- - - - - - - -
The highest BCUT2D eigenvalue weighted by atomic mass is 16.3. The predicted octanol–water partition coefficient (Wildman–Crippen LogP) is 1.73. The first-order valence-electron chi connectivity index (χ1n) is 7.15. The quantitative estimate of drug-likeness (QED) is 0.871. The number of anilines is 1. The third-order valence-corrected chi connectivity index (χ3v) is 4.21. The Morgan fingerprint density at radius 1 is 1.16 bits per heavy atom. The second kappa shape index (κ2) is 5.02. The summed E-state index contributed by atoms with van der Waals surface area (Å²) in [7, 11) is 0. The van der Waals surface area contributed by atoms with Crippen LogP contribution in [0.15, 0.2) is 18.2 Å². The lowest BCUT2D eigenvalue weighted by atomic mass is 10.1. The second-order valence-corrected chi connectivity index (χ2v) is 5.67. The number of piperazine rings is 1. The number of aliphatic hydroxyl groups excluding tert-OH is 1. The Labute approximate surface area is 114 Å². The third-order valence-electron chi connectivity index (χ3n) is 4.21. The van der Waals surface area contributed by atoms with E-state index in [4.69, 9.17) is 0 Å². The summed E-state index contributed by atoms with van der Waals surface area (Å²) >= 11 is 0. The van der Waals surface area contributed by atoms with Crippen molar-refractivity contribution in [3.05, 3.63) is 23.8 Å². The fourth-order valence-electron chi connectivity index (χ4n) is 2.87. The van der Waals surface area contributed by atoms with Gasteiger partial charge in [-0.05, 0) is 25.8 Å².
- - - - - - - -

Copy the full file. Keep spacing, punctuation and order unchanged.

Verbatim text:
The highest BCUT2D eigenvalue weighted by atomic mass is 16.3. The predicted octanol–water partition coefficient (Wildman–Crippen LogP) is 1.73. The first-order valence-electron chi connectivity index (χ1n) is 7.15. The quantitative estimate of drug-likeness (QED) is 0.871. The number of anilines is 1. The third-order valence-corrected chi connectivity index (χ3v) is 4.21. The Morgan fingerprint density at radius 1 is 1.16 bits per heavy atom. The second kappa shape index (κ2) is 5.02. The summed E-state index contributed by atoms with van der Waals surface area (Å²) in [7, 11) is 0. The van der Waals surface area contributed by atoms with Crippen LogP contribution in [0.15, 0.2) is 18.2 Å². The lowest BCUT2D eigenvalue weighted by atomic mass is 10.1. The second-order valence-corrected chi connectivity index (χ2v) is 5.67. The number of piperazine rings is 1. The number of aliphatic hydroxyl groups excluding tert-OH is 1. The Labute approximate surface area is 114 Å². The third-order valence-electron chi connectivity index (χ3n) is 4.21. The van der Waals surface area contributed by atoms with E-state index in [4.69, 9.17) is 0 Å². The summed E-state index contributed by atoms with van der Waals surface area (Å²) >= 11 is 0. The van der Waals surface area contributed by atoms with Crippen molar-refractivity contribution in [3.05, 3.63) is 23.8 Å². The fourth-order valence-electron chi connectivity index (χ4n) is 2.87. The van der Waals surface area contributed by atoms with Gasteiger partial charge in [-0.05, 0) is 25.8 Å².